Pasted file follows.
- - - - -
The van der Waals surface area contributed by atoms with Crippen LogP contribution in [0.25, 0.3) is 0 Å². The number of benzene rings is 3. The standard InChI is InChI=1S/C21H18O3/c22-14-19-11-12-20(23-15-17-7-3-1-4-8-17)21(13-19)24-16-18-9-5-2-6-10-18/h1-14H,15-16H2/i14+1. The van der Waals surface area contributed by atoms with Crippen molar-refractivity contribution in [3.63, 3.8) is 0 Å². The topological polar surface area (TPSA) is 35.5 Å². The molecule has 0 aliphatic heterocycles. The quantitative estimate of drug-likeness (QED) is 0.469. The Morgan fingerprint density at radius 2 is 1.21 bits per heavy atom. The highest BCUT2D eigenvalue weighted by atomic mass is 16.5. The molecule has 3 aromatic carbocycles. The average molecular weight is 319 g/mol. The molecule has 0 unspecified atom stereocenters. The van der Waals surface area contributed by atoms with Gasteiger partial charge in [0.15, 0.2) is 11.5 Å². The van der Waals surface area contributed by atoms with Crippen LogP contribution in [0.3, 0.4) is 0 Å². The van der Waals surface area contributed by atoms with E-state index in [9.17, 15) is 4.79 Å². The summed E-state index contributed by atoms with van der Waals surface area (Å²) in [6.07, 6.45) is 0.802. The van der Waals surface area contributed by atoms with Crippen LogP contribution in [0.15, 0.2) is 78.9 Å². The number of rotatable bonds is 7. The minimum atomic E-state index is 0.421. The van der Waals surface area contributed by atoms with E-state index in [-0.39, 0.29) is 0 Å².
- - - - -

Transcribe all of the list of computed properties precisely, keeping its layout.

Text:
The van der Waals surface area contributed by atoms with Crippen LogP contribution in [0.25, 0.3) is 0 Å². The number of benzene rings is 3. The standard InChI is InChI=1S/C21H18O3/c22-14-19-11-12-20(23-15-17-7-3-1-4-8-17)21(13-19)24-16-18-9-5-2-6-10-18/h1-14H,15-16H2/i14+1. The van der Waals surface area contributed by atoms with Crippen molar-refractivity contribution in [3.63, 3.8) is 0 Å². The topological polar surface area (TPSA) is 35.5 Å². The molecule has 0 aliphatic heterocycles. The quantitative estimate of drug-likeness (QED) is 0.469. The Morgan fingerprint density at radius 2 is 1.21 bits per heavy atom. The highest BCUT2D eigenvalue weighted by atomic mass is 16.5. The molecule has 3 aromatic carbocycles. The average molecular weight is 319 g/mol. The molecule has 0 unspecified atom stereocenters. The van der Waals surface area contributed by atoms with Gasteiger partial charge in [0.15, 0.2) is 11.5 Å². The van der Waals surface area contributed by atoms with Crippen LogP contribution in [0.3, 0.4) is 0 Å². The van der Waals surface area contributed by atoms with E-state index in [9.17, 15) is 4.79 Å². The summed E-state index contributed by atoms with van der Waals surface area (Å²) in [6.07, 6.45) is 0.802. The van der Waals surface area contributed by atoms with Crippen LogP contribution in [0.15, 0.2) is 78.9 Å². The number of rotatable bonds is 7. The minimum atomic E-state index is 0.421. The van der Waals surface area contributed by atoms with E-state index in [-0.39, 0.29) is 0 Å².